Another obvious donor question? “Does giving really matter to this mission?” Or how about one of the most often overlooked questions I encounter, “Do you really need charity?” (See how Princeton U., America’s most successful higher ed fundraiser, answers this question.)
When you anticipate common questions and answer them eagerly up front, you’re doing far more than most charities. So, who does do just such things extremely well?
AARP – America’s most sophisticated marketer to people over 55. Fifty-five, as it happens, is exactly the average age of people entering their prime donating years in the US, according to good research. Do you know what a person at that age wants to hear? AARP does. Study.
2. They share your beliefs.
In 2008, the Barack Obama presidential campaign showed just how remunerative shared beliefs can be if you’re a charismatic leader with a simple message.
Alas: that describes so few charities. Most are neither charismatic nor simple.
What can “mere” shared beliefs do? They can win the White House for the first African-American president. Why did so many US households donate unusually large amounts to Barack Obama’s 2008 campaign?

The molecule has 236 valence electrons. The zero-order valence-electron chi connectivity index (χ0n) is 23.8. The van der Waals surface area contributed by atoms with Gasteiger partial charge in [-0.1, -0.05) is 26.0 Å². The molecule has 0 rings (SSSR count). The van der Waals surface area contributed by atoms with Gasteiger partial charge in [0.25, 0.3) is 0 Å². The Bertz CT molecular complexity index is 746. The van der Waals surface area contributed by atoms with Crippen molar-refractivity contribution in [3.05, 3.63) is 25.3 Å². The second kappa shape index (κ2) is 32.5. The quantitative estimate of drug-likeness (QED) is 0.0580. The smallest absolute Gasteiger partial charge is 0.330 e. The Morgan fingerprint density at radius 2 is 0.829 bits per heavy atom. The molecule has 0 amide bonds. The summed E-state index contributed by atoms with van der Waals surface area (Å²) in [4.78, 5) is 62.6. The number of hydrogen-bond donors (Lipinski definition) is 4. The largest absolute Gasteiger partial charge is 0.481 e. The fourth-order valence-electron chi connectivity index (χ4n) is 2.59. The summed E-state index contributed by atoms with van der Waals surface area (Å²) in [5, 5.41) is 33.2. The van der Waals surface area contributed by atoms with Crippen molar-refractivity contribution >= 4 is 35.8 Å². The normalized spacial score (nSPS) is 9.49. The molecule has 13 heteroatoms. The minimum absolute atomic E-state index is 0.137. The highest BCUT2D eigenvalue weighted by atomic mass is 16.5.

People who donate hope to win a meaningful fight, Yale economist Dean Karlan learned. Prof. Karlan studied giving to Barack Obama’s 2008 campaign. Karlan’s key finding: middle America elected Barack Obama.
Shared beliefs win.
3. They’re aware of consequences.
You clever devil, you.
Somehow … thanks to your uncommon powers of persuasion (and, of course, message repetition; because saying something a 100 times is light years more effective than saying it a few times), you have trained your donors to firmly believe that, “Someone could be HURT if I do NOT give.”
… OR …
Alternatively (since you like to accentuate the positive), your donors now firmly believe, “Someone will be HELPED if I DO give.”
Nonprofits have fallen into a logic trap that does them no good at all. They have this theory that makes perfect sense on one level: “If we show people how great we are as an agency, they’ll support us. The more we talk about our programs, our successes, our data, the more money we’ll make.”
Look, the donor assumes your agency pretty much does what it says it does.